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As British philosopher and mathematician Bertrand Russell once quipped, "The first sign of approaching nervous breakdown is the belief that one's work is terribly important."
For those who work at home, it's the notion they can put in a full eight-hour day and handle their own daycare at the same time.
For most people, work and home are as separate as church and state or oil and water. But for people who have set up shop in a home office, life can intrude on the job environment just as easily as work can spill into home life. Take the barking dog (please!) that can be heard as background noise on a conference call. Or the client who calls at 3 a.m. and wants to talk about an idea she had.
The solution to keeping the two spheres from colliding is deceptively simple, according to the experts. They say it's just a matter of having boundaries as well as the discipline to enforce them.
On the physical level, that boundary takes the form of a doorway, and ideally, a room that is for nothing other than work. This is important for a lot of reasons, according to Janet Attard, founder of businessknowhow.com, Centereach, N.Y., a Web site for small and home-based businesses.
"It is literally a door between work and home life. You can train the family that when you're in that area that you're working and are not available," she said, adding it works well with kids, but pets may prove a little more boundary-resistant. "Having a separate room also keeps you more organized and puts you in the frame of mind that you are in fact working, as opposed to the dining room table where you're more prone to distractions," said Attard, who has worked from a home office for more than 20 years.
Having a separate, single-purpose room is also critical in the event of a tax audit, at least for those who take the home-office deduction and pay a percentage of household expenses from the business. While the IRS may have softened a bit on its interpretation of what constitutes a home office as home workers have increased, auditors want to see a space that isn't also a playroom or a guest room, for example. So tax collectors can be viewed as doing the big favor of helping taxpayers maintain those boundaries.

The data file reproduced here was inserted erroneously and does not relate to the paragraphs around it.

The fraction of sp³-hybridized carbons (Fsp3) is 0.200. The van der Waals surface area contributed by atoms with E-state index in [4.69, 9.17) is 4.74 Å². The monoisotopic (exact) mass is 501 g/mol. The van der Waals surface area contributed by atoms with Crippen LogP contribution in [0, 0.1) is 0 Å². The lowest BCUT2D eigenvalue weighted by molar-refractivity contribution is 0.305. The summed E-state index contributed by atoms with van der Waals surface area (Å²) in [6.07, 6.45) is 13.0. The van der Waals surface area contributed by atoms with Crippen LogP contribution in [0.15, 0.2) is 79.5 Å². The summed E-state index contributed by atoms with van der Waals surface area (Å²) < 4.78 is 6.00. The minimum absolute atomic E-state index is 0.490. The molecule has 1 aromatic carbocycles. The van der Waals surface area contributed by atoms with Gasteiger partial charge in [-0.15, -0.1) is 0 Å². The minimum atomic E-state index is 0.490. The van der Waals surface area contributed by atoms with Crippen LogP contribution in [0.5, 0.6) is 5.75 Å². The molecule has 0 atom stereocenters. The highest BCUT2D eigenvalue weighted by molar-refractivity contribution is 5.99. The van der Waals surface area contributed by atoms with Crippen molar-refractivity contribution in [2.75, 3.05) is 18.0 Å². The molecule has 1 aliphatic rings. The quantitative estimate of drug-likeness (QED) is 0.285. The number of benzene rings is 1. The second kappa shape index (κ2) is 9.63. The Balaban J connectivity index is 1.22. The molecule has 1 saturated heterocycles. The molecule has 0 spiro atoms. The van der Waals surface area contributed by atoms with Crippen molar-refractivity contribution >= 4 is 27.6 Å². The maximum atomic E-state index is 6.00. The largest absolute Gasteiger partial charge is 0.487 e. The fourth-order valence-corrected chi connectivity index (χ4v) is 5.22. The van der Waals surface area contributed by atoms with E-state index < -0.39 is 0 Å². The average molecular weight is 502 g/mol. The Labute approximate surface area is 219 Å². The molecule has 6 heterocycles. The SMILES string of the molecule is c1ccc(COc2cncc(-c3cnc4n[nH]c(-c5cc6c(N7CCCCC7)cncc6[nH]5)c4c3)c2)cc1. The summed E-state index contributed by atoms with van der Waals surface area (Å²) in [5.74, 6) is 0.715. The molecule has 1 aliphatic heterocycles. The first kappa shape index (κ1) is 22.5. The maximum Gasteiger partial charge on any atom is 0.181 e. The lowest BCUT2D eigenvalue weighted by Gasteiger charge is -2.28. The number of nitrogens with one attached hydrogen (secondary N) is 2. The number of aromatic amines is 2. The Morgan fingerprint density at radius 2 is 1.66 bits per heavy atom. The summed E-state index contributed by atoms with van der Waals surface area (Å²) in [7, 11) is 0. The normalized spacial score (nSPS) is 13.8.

Home workers are also more likely to keep clients, spouses and kids happy if they set and abide by regular hours, starting and stopping at the same times. Maybe that gets built around the children's schedule. Maybe it avoids the clatter and distraction of a garbage truck that arrives promptly at 10:30 am. Or maybe it's a personal pursuit that for which the work-at-home lifestyle provides the flexibility.
But Attard and others agree it's important to set regular hours for starting and stopping work. "You have to set limits for how long you're going to work, otherwise it's very easy to keep working forever if you really like what you do," she said. In parallel, "you set guidelines with clients as to when it's okay to call and not to call."
A separate, business-only phone line is also critical. It gets answered in the business name, either by you or your most sober-sounding voicemail announcement. The point is to impart the air of a professional, not a hobbyist. And by closing that office door at night, you avoid the trap of hearing the fax machine ring at some unspeakable hour, followed by the puzzlement over who could have sent it and why.
But after more than five years of working from home as a single dad, Albuquerque, N.M.-based Robert Spiegel rejects a lot of the common wisdom about separation. "When I first started working from home, I tried to make some distinctions and felt guilty when I tried to get something done while the kids played or watched TV," said Spiegel, author of "The Shoestring Entrepreneur's Guide to the Best Home-Based Businesses."
"But it occurred to me in the middle of my guilt that humans have been raising kids while working for thousands of years -- even retail shops were part of the home at one point," Spiegel said. "It's only a little more than 100 years that we've separated the two with boundaries."
He thinks nothing of working on the living room sofa or spreading out on a kitchen counter. But he's careful when he does and puts boundaries on the clock that effectively create separate workspace. "I segregate work from home more on hours than on space, and that means getting up regularly at 3 or 4 a.m. to work before anyone else is up," Spiegel explained. He tries to reserve that time period for work that requires the greatest amount of concentration. "Then I can also spend tons of time with the kids and leave work behind."
Clearly, boundaries can be drawn physically or virtually, and the beauty of the home office arrangement is that workers are limited only by their creativity, resourcefulness and the ability to balance. That's not always easy, but done right, it can offer up the best of both worlds to clients and families, without making everyone insane.